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I often have a hard time understanding my accountant so I ask others to interpret what he said. I welcome insight from experience gained in any country with similar tax laws (doesn't have to exactly the same).

I asked my accountant about tax implications if I were to invest a portion of my corporate cash reserves in stock markets. He replied with this:

The Canadian Revenue Agency will tax investment income at a different tax rate. In the province of Ontario, active business income is taxed at 13.5% but investment income is taxed at 50.17% (this includes some refundable tax; after dividends are paid out and refundable taxes are recovered the net tax reduces to 19.5%).

I was discouraged to see the 50.17% figure, and I worry it is a lot of paper work to bring the effective tax rate to 19.5%. So I have a few questions:

  • what is the government's motivation for higher tax rate for investment income generated in a business? Does the government want to discourage this practice for some reason?
  • is it rare for a company to invest its corporate cash reserves in stocks?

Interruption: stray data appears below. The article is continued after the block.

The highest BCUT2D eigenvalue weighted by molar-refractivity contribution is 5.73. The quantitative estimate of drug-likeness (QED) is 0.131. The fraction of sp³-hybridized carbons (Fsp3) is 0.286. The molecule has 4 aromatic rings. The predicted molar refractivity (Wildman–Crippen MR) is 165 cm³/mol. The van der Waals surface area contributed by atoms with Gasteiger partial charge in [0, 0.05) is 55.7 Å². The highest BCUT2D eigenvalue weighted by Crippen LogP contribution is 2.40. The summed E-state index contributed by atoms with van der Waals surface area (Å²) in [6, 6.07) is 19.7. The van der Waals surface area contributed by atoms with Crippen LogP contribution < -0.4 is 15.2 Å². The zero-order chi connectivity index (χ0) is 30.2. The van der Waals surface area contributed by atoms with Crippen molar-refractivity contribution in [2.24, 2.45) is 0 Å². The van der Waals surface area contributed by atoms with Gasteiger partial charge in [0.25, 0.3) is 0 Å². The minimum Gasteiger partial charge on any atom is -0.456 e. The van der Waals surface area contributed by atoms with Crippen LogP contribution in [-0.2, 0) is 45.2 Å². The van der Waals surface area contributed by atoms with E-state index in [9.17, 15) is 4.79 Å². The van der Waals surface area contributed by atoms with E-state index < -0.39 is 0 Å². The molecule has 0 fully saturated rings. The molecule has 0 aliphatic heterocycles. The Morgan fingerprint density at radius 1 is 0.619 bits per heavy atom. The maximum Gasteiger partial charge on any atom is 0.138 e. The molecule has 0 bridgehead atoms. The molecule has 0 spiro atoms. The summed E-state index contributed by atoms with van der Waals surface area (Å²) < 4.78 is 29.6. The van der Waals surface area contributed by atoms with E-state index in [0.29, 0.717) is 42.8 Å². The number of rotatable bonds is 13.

• are the tax rates applied after I've written off all relevant business expenses? Or is the tax rate applied before I have an opportunity to write off relevant business expenses? If it is the former, that is not so bad

I will search the internet shortly for more information on the matter, but because I often find resources on the internet hard to comprehend for the lay person, I thought I'd gain some background insight from here for context first.

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    Off the top of my head, the reason for doing this is that a business ought to be doing business and not just sitting on a pile of cash. Invest it in improving the business or pay it out to shareholders/owners. – Pete Becker Nov 14 '18 at 14:12
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    I disagree with the close votes - this is important to a Canadian small business owner / wealthy investor considering how to set up their corporate structure, if any. An understanding of the setup of the system is important to faith in its operation. – Grade 'Eh' Bacon Nov 14 '18 at 15:08
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    Also voting to reopen for the same reason mentioned by @Grade'Eh'Bacon. – Chris W. Rea Nov 14 '18 at 15:12
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I'm going to avoid going too deep into the technical on this.

In short, Canada's tax system is set up under the theory of 'integration', which means that an individual should have no tax benefit, and no tax penalty, whether or not their income is earned through a corporation, or whether it is earned directly by the person.

In order to enact this theoretical goal, the Income Tax Act contains many provisions to close 'loopholes' that would otherwise provide tax benefit or penalty to corporations.

First, the hypothetical ideal of an integrated tax system: